Tutorial for Lossless Streaming on the Internet Archive *
Before we get started, make careful note: this tutorial presumes some basic user skills such as creating and changing directories (or folders). For sanity’s sake, unless I specify otherwise, all coding you do will be within discrete folders. For example, if you want to convert a file format to another, or convert an entire audio show from one format to another, create a folder specifically for this purpose and wisely name it. It’s a good idea to learn about etree Naming Standards or for the truly ambitious, Extended Naming Standards
Three simple steps to creating your own “feature for streaming the lossless files” (on the Internet Archive):
a)[/b] Encode your original .wav format audio show to the FLAC (.flac) file format and to the ogg-FLAC (.oga) file format using one of any number of encoding and/or converting programs, particularly FLAC Frontend for wine or Windows users. Note for FLAC Frontend users: in order to encode to .oga, you must disable replay gain.
If you’re a Linux command line bug, use the following simple command strings (presuming you’ve installed flac on your machine):
To create a file named my.flac from one named my.wav, you would use the following code:
flac -8 my.wav
To create a folderful of .flac files from a folderful of .wav files, use the following code:
flac -8 *.flac
To create a file named my.oga from one named my.wav, you would use the following code (the more experienced will want to have a look at the FLAC pages):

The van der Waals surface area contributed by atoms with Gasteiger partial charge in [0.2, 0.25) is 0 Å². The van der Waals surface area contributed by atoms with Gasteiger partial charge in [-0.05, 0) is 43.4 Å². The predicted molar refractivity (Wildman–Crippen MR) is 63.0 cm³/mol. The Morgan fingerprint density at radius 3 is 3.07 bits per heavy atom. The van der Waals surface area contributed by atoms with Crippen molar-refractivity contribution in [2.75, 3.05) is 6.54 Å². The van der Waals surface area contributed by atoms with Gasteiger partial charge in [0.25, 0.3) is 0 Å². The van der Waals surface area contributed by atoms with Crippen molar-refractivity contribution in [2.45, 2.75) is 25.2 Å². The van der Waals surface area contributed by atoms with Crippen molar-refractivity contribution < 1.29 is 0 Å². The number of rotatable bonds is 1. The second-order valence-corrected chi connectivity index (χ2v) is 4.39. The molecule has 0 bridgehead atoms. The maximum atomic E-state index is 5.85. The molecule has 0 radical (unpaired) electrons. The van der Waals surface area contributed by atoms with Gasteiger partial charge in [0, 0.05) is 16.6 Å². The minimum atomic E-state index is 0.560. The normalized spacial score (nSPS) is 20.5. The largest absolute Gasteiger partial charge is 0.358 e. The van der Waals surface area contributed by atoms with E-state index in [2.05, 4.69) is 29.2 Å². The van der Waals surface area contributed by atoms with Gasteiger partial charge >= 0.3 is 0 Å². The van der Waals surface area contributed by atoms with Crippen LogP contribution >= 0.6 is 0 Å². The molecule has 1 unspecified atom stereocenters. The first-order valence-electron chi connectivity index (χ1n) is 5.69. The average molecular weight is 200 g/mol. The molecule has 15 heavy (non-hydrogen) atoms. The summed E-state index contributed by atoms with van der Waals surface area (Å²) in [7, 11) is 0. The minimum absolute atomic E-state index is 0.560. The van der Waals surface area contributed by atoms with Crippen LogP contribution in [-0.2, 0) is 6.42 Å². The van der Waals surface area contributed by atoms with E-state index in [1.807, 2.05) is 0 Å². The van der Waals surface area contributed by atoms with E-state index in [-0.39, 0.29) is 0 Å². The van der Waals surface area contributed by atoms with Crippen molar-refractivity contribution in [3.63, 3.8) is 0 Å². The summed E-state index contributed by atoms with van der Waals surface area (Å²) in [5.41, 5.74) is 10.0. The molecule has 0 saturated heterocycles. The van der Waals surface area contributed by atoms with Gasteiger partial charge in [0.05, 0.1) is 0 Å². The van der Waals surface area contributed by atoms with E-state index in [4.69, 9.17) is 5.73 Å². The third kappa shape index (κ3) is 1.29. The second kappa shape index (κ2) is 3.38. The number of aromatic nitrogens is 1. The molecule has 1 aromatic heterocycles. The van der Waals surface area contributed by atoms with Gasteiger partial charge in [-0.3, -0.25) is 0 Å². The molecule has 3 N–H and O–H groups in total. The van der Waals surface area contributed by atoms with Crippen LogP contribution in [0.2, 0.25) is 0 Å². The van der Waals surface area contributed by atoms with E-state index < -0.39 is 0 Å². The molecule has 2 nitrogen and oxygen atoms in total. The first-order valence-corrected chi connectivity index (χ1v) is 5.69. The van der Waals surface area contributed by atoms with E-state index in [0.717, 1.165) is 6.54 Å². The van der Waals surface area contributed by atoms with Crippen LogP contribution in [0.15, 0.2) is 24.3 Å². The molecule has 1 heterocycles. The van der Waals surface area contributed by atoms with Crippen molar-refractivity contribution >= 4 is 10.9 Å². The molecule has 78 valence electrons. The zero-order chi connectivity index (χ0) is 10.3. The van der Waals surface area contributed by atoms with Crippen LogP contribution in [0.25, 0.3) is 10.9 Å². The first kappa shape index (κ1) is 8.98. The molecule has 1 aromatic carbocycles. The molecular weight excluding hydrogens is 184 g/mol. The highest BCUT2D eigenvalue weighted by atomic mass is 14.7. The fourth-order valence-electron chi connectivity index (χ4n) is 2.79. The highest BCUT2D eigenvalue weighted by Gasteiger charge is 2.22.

flac --ogg -8 -o my.oga my.wav
– note that the “-8” option gives best compression, whereas “-0” gives fastest compression. I always choose -8, as a few extra seconds spent today means listeners will enjoy the added quality long after I’m gone.
To create a folderful of .oga files from a folderful of .wav files, use the following code:
flac --ogg -8 *.wav
b) By this stage you should have a well-named folder containing equally-well-named .flac files, .oga files, show info text file, ffp.txt file, and md5 checksum files (one for the .flac files and one for the .oga files) ready for uploading.
Upload your show to the Internet Archive’s “Open Source Audio,” using the “Upload” button (at upper center right of page) and following the instructions on using the ftp server, making careful note of the FTP Host address highlighted in bold red – it will begin with the letters “ia” and end with the “org” suffix. I use Filezilla for my FTP-ing, and couldn’t be happier. If you have a reliable ftp client, you should have no problem.
- Internet Archive’s Live Music Archive is beyond the scope of this tutorial, although LMA bands may find it useful.
2. Setting show as lossless:
At upper left of the details page of your show, hit the “Edit item” link, which will give you the “Metadata editor.” Near the bottom of the Metadata editor, select “Allow only non-lossy derivatives for files in this item.” Hit “Submit,” then wait for update, which takes a few minutes.
[b]3. The m3u file:
a) Using the ogg-FLAC (.oga) download links[/b] on your show’s details page, create an m3u file.
b) Upload the m3u file to the ftp server as follows: hit “Edit item” link on the left of your show’s details page to fetch again the Metadata editor, hit “Item Manager” (at upper center of page), then on the Item Manager page hit “checkout – edit item’s files (non XML).” Upload as outlined in step 1b above, adjusting as logic dictates. Disconnect from server when upload complete.
c) Go back to the Medata editor and use the “Format” drop-down corresponding to the m3u file and choose the
“VBR M3U” option. Hit “Submit” button at bottom of page – again, the update takes a few minutes.
d) Once your details page updates, find the new (VBR M3U) “Stream” link. Use this URL
in your VLC player to listen losslessly to your show – what I like to call “learn before you burn.”
Example show featuring lossless “Stream” link: Blasphemous Creation - Shadows of Evil
Stay tuned for my next update, where I provide the super-new user a short tutorial on creating an m3u file using VLC media player.
Any questions? Here’s the place to post 'em!